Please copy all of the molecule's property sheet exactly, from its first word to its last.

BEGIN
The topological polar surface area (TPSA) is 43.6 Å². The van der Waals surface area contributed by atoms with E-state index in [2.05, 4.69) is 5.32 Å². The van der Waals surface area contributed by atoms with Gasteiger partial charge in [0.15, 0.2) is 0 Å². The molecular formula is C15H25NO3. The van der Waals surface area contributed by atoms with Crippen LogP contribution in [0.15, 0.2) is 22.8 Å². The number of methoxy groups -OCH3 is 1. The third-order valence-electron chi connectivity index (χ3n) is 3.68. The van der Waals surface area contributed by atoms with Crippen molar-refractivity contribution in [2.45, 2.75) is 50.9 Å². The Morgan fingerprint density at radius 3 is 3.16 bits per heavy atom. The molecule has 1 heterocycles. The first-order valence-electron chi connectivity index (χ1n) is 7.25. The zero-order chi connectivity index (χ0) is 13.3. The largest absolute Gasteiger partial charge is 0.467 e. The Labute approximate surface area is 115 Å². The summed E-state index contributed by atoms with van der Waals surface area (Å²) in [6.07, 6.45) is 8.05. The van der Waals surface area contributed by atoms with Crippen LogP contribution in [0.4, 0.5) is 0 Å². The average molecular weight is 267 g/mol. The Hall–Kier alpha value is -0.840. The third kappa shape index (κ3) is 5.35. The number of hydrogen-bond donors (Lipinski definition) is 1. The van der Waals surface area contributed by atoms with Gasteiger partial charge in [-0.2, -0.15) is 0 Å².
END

The topological polar surface area (TPSA) is 43.6 Å². The van der Waals surface area contributed by atoms with E-state index in [2.05, 4.69) is 5.32 Å². The van der Waals surface area contributed by atoms with Gasteiger partial charge in [0.15, 0.2) is 0 Å². The molecular formula is C15H25NO3. The van der Waals surface area contributed by atoms with Crippen LogP contribution in [0.15, 0.2) is 22.8 Å². The number of methoxy groups -OCH3 is 1. The third-order valence-electron chi connectivity index (χ3n) is 3.68. The van der Waals surface area contributed by atoms with Crippen molar-refractivity contribution in [2.45, 2.75) is 50.9 Å². The Morgan fingerprint density at radius 3 is 3.16 bits per heavy atom. The molecule has 1 heterocycles. The first-order valence-electron chi connectivity index (χ1n) is 7.25. The zero-order chi connectivity index (χ0) is 13.3. The largest absolute Gasteiger partial charge is 0.467 e. The Labute approximate surface area is 115 Å². The summed E-state index contributed by atoms with van der Waals surface area (Å²) in [6.07, 6.45) is 8.05. The van der Waals surface area contributed by atoms with Crippen LogP contribution in [0.4, 0.5) is 0 Å². The average molecular weight is 267 g/mol. The Hall–Kier alpha value is -0.840. The third kappa shape index (κ3) is 5.35. The number of hydrogen-bond donors (Lipinski definition) is 1. The van der Waals surface area contributed by atoms with Gasteiger partial charge in [-0.2, -0.15) is 0 Å².